If you are one of many Eastsiders burning the midnight oil working on the “next big thing,” it’s quite possible you are hung up on one major question: What’s next?
Following Startup Weekends in Kirkland and Bellevue, where teams developed a business idea and pitched to a panel of judges, there was a lot of chatter from teams about what to do next. For some, funding was the next puzzle to solve. For others, it was the business plan, creating a website and app, or reorganizing a team.
Startup Weekend is a good place to start, organizer John Sechrest says, but it’s certainly not the last stop before hitting it big. “I see Startup Weekend as something you do over and over again, like a game of pick-up basketball, until you have a team and a project that lights fire and takes off,” says Sechrest, who also founded the Seattle Angel Conference.
Sechrest says entrepreneurs should look into programs such as Microsoft-sponsored Founder Institute and Google-affiliated Startup Next that help give “idea guys” leadership and team-building skills needed to launch coherent companies.
“You need between two and four people on a team to make a good, strong business come out of most business ideas,” Sechrest says. “Think of Startup Weekend as the first set of dates that the team has to make before they get married. A business is a hard thing to do. It takes a mutual commitment to make it work. Startup Weekend and Startup Next are small steps that let you test out if you have something.”
And if Startup Weekend left a bad taste in your mouth? Examine why it went badly. Sechrest suggests breaking the experience into sections: Did the team not work well together? Was it a bad idea? Is the market ready for what you’re pitching? “Then, what would be the change you make to make it better the next round?” he says.
Timing incorporation isn’t an exact science, so Sechrest suggests a team of founders wait until it agrees on a mission and goals before making the relationship official. He says one early goal could be to build enough team coherence and market momentum to be attractive to a startup accelerator program. Application processes can be highly competitive, but once accepted, the time and effort are worth the access to mentors, education, and funding opportunities.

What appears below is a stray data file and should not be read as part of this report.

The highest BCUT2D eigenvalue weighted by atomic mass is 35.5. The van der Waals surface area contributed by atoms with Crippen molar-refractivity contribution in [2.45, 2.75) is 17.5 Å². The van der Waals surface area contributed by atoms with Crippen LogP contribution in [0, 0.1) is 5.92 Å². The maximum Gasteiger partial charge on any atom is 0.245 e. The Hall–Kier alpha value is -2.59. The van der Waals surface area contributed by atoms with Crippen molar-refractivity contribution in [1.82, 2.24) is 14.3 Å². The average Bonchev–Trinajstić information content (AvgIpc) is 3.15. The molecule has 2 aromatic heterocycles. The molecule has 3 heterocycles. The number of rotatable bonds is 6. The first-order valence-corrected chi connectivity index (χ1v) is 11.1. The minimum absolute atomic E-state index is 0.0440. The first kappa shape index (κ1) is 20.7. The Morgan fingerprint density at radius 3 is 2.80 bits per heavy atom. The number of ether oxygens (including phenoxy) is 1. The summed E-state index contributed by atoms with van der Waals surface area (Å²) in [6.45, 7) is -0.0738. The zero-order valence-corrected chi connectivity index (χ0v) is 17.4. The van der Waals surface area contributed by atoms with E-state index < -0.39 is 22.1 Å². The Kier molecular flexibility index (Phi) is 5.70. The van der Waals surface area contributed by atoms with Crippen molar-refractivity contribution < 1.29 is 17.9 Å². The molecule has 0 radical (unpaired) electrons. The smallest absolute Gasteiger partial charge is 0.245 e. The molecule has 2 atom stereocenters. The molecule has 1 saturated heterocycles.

Obtaining money for a business can be a mess. Different steps of acquiring capital — bootstrapping, friends and family, angel investing, venture capital — have disclosure requirements to make sure young companies are in compliance with the law.
Crowdfunding is more complicated than throwing a page on Kickstarter and watching the money roll in. Depression-era federal law dictates that only accredited investors — those with a net worth of $1 million or a $200,000 income in each of the past two years — can purchase securities of a company outside the stock market, but startups often fail to report these exchanges to the Securities and Exchange Commission, or they accept funding from non-accredited investors anyway.
“Most companies don’t comply with the law. To do it correctly requires a lot of legal and accounting expense,” says Davis Wright Tremaine startup attorney Joe Wallin.
“If you lose investor money, you can be sued personally because there’s no corporate shield on securities offerings. If you’re concerned about your personal assets, you need to make sure you do it correctly.”
Life is somewhat easier for entrepreneurs in Washington, where a crowdfunding bill that passed in March legalized small equity investments by non-accredited investors. “This model allows you to raise up to $1 million (each year) from accredited and non-accredited investors without spending (tens of thousands of dollars) to do so,” says Wallin, who helped draft the bill. Non-accredited investors can donate up to $2,000 or 5 percent of their annual income or net worth in a year.
Taking a business from idea to funding can be daunting, but experts agree that doing due diligence as an entrepreneur is integral to the company’s long-term success.